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La Michoacana Natural, LLC v. Maestre

United States District Court, W.D. North Carolina, Charlotte Division

June 6, 2019

LUIS MAESTRE, an individual, d/b/a LA MICHOACANA and/or LA LINDA MICHOACANA et al. Defendants.



         THIS MATTER comes before the Court on (1) Plaintiff's Motion for Partial Summary Judgment, (Doc. No. 64); (2) Plaintiff's Motion for Second Preliminary Injunction, (Doc. No. 61); and Plaintiff's associated briefs and exhibits. To date, Defendants have not filed a response to the pending motions.

         I. BACKGROUND

         Despite the Court extending wide latitude to Defendants to comply with Plaintiff's discovery requests and this Court's various orders compelling discovery, the record indicates Defendants' repeated pattern of evading discovery and failing to comply with Court orders. To date, it appears that Defendants have not responded to Plaintiff's Request for Admissions to Luis Maestre. (See Doc. No. 64-9).[1] “Courts within the Fourth Circuit have consistently held that admissions, including unanswered requests for admissions, may provide a sufficient factual basis to support a motion for summary judgment.” Aero. Mfg., Inc. v. Clive Merch. Group, LLC, 2007 U.S. Dist. LEXIS 68373, at *5 (M.D. N.C. Sept. 14, 2007) (citing Batson v. Porter, 154 F.2d 566, 568 (4th Cir. 1946)).[2] Accordingly, the Court treats those admissions as a factual basis for summary judgment. Adventis, Inc. v. Consol. Prop. Holdings, Inc., 124 Fed.Appx. 169, 173 (4th Cir. 2005) (“Thus, once a matter that is properly subject of an admission under Rule 36(b) has been admitted during discovery, the district court is not free to disregard that admission.”); see also Atad v. Atad, 2015 U.S. Dist. LEXIS 3110, at *1 (E.D. N.C. Jan. 12, 2015). Plaintiff has submitted a Statement of Uncontroverted Material Facts in Support of Plaintiffs Motion for Partial Summary Judgment, (Doc. No. 64-4), based on Plaintiffs unanswered Request for Admission to Defendant Luis Maestre, which the Court deems as the statement of undisputed material facts in this case and incorporates herein by reference. Accordingly, the Court finds the following:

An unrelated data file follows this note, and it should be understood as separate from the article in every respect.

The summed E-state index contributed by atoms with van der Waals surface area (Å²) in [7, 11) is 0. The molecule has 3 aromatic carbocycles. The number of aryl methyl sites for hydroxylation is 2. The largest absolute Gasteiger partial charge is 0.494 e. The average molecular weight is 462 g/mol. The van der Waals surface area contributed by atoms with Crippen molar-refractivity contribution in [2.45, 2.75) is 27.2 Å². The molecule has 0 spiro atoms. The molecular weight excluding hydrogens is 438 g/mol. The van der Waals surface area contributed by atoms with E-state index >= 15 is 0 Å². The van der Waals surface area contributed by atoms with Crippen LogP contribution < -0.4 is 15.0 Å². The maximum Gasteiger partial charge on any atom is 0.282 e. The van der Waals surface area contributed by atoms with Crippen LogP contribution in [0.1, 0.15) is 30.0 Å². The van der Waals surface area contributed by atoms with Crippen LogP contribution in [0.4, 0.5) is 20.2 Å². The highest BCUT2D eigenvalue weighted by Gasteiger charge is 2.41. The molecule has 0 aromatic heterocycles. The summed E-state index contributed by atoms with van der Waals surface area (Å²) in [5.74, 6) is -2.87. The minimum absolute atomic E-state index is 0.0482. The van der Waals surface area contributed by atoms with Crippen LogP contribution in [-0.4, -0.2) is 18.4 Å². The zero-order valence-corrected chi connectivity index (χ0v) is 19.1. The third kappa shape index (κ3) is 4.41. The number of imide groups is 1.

1. This Court has jurisdiction over the parties to this action and over the subject matter hereof pursuant to 17 U.S.C. § 101 et seq., 17 U.S.C. § 501, 28 U.S.C. §§ 1331 and 1338, and 28 U.S.C. § 1367.
2. Plaintiff LA MICHOACANA NATURAL, LLC is a North Carolina limited liability company which owns and operates at least three (3) ice cream parlors doing business as: LA MICHOACANA and LA MICHOACANA NATURAL in North Carolina. Two are located in Charlotte, respectively at 6301 N. Tryon Street, Unit 115 and 6300 South Boulevard, Unit 100, while the third is located at 1096 Concord Parkway, N., Unit 7 in Concord, North Carolina.
3. Plaintiff owns nine (9) North Carolina Trademark registrations for the marks “LA MICHOACANA”, “La MICHOACANA es… Natural” (and design) (Image Omitted) and (Indian girl doll design) (Image Omitted), in connection with ice cream products, retail store services, and ice cream parlor services, respectively. Plaintiff is also the exclusive North Carolina licensee of Federally applied for marks “LA MICHOACANA”, “La MICHOACANA Natural”, (Image Omitted) as well as the Federally registered trademarks, namely “LA MICHO AC AN A 100% Tradicional” (and design) (Image Omitted) U.S. TM Cert. of Registration No. 5143039); LA FLOR DE MICHOACAN and LA FLOR DE MICHOACAN (and design) (Image Omitted) (U.S. TM Cert. of Registrations Nos. 2830401 and 3249113.) Plaintiff is also the exclusive North Carolina user and licensee of a derivative design, namely (Image Omitted) which was created by Plaintiffs founder's sister in 2014.